This documentary is a character profile on Mario Filippi, a self taught taxidermist. As a child, Mario collected road kill as a means to bring these dead animals back to life. Now an award winning taxidermist, he takes us through the process of taxidermy and discusses the fascinating dying art.
Is it possible to make unique handmade furniture really fast? Is speed the contradiction to skills? Can lack of time lead to new methods? Is there an aesthetics of the shortcut? Is speed bad?
This project is a continuation of the recent “3 to 5 Seconds – Rapid handmade production” where Jenny Nordberg explored speed in her search for ways to combine different properties of the mass produced and the handmade. This work is like many other of Nordberg’s projects a part of a larger and ongoing work about how we produce and consume today, how we’ve done historically and how it might could be different onwards.
If the first project was about examining speed in a handmade and craft oriented context, this second project is just as much about using speed as a method to achieve new expressions and procedures. The design, materials and details are all the result of the lack of time. For example – the coating does not cover the whole surface, details are few and imperfect, assembly screws are visible and the design is restrained.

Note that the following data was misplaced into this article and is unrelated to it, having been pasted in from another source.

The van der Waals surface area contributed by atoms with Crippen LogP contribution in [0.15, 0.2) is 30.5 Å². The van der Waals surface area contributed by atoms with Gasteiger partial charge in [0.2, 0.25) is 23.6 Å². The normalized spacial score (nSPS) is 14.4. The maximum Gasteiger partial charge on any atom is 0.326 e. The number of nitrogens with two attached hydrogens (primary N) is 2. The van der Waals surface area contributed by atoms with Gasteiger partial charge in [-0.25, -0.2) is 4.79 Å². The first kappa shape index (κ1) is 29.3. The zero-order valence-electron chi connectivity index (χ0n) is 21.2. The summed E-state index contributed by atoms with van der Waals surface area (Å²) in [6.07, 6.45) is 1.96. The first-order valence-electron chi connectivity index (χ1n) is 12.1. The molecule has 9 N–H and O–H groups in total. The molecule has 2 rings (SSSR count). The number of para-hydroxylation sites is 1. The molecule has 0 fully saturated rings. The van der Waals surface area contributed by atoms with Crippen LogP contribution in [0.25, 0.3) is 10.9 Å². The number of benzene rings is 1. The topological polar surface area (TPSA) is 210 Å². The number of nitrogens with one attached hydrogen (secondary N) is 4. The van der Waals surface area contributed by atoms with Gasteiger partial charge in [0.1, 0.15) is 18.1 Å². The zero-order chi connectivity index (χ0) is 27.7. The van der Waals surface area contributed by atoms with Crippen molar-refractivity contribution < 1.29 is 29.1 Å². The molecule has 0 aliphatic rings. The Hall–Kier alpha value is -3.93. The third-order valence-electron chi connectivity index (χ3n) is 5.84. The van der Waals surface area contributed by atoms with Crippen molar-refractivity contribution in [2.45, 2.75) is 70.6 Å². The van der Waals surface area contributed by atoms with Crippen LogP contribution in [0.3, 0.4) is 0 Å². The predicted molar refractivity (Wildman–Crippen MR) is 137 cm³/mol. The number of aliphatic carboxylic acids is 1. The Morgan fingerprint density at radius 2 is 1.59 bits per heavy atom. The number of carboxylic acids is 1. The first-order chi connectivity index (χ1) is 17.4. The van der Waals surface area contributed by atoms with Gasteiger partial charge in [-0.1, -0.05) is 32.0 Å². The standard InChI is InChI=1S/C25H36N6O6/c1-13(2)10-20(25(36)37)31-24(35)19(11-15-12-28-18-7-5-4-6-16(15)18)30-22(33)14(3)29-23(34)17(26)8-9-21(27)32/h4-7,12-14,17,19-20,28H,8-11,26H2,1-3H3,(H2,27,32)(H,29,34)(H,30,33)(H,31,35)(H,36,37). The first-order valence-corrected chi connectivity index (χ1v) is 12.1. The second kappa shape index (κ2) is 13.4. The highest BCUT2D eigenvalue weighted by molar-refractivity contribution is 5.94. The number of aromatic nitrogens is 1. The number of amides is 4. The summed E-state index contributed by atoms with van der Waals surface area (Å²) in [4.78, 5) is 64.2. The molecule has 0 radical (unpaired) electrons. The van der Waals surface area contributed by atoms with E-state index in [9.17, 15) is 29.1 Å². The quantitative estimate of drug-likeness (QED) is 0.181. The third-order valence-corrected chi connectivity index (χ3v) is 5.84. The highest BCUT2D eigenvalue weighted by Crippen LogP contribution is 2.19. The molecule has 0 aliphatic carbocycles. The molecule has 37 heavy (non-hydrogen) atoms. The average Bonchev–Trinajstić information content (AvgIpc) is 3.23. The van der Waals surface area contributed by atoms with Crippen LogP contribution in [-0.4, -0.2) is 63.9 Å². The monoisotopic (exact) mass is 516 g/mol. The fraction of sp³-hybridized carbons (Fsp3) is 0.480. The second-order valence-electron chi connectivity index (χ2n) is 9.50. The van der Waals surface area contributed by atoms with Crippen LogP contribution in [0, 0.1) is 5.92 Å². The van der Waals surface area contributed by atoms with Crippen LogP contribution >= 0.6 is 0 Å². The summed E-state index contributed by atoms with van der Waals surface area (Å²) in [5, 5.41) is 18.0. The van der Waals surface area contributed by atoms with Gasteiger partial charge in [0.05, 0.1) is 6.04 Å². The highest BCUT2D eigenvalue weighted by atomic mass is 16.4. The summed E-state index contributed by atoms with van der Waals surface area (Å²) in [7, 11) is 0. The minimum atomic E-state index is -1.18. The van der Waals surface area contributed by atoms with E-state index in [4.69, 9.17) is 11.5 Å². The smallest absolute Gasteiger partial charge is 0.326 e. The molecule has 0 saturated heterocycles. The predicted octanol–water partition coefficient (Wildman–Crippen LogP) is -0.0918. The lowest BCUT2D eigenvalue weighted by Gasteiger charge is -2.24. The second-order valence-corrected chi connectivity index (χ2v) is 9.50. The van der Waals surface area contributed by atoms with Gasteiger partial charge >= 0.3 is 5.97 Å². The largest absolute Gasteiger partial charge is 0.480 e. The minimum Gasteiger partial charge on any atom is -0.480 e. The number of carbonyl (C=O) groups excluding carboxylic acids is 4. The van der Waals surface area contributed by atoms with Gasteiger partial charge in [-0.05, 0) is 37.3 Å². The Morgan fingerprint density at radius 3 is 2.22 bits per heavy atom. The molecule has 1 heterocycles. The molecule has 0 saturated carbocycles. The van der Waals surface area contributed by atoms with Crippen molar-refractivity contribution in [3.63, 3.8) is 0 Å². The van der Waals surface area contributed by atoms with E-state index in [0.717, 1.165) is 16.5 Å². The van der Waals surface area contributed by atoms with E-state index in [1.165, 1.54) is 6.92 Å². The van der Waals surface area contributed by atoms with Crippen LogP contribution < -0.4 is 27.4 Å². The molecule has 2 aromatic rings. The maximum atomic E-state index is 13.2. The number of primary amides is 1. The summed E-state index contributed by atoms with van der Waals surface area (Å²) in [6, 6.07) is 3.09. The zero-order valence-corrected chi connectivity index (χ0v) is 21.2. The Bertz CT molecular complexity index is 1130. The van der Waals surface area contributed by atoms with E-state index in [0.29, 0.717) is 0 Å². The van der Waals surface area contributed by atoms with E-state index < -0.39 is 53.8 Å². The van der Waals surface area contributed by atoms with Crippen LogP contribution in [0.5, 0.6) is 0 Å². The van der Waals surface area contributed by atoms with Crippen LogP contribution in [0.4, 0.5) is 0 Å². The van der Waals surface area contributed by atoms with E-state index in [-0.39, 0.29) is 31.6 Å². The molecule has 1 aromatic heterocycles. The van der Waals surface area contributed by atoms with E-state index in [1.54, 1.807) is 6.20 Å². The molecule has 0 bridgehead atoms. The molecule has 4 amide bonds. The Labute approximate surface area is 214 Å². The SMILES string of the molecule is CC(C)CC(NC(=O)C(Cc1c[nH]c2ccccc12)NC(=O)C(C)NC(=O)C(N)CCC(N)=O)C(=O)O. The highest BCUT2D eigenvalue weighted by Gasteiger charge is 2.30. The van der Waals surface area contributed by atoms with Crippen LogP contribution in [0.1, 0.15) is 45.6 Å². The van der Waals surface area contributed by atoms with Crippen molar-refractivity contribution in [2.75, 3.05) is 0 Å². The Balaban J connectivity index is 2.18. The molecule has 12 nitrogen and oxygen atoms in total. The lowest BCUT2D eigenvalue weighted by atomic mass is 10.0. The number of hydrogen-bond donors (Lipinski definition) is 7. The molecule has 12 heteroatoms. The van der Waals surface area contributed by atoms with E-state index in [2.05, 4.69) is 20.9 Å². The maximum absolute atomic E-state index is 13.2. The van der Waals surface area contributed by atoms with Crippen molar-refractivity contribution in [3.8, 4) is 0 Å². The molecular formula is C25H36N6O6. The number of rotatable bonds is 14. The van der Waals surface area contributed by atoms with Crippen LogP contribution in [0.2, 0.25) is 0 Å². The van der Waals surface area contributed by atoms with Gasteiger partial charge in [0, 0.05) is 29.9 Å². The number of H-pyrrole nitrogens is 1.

“3 to 5 minutes – Rapid handmade furniture” explores the making of furniture by hand under time pressure often to found in mass production. Each piece of furniture must be made within the timespan of tree to five minutes. All production steps are clocked and added together as the designer turns herself into an artisanal assembly line. Materials and components are to be found in regular hardware stores as well as the pre-cutting of the board material. The project includes two easy chairs with additional pillows, a small trolley and a dining table with four chairs, all together made in less than an hour.
An easy chairs with additional pillow an the small trolley together with objects from 3 to 5 Seconds – Rapid handmade production project will be shown at the Stockholm Furniture & Light fair 3-8 February. The whole project including a production setting complemented by a shop will be exhibited in a solo exhibition at Vandalorum 28/2 – 6/4 2015.
Robin and Kathy Tucker of woodmosaics stopped working in town back in 1986. After Robin's intricate wood-inlayed work was featured in The Best of Missouri Hands catalog and commissioned by Ralston Purina, they were on their way to full time crafting. Influenced by Amish quilt patterns, Robin's excellent woodworking uses exotic natural woods that range from Satinwood from Sri Lanka to Purpleheart from Central and South America. All of the wood is completely natural, with only a clear finish added to punctuate the beauty of the wood's innate color.
A poetic look at the world of a London based artist Eleanor Lakelin who uses highly traditional turning and carving techniques to create forms which are contemporary in shape and feel. vimeo.com/189700597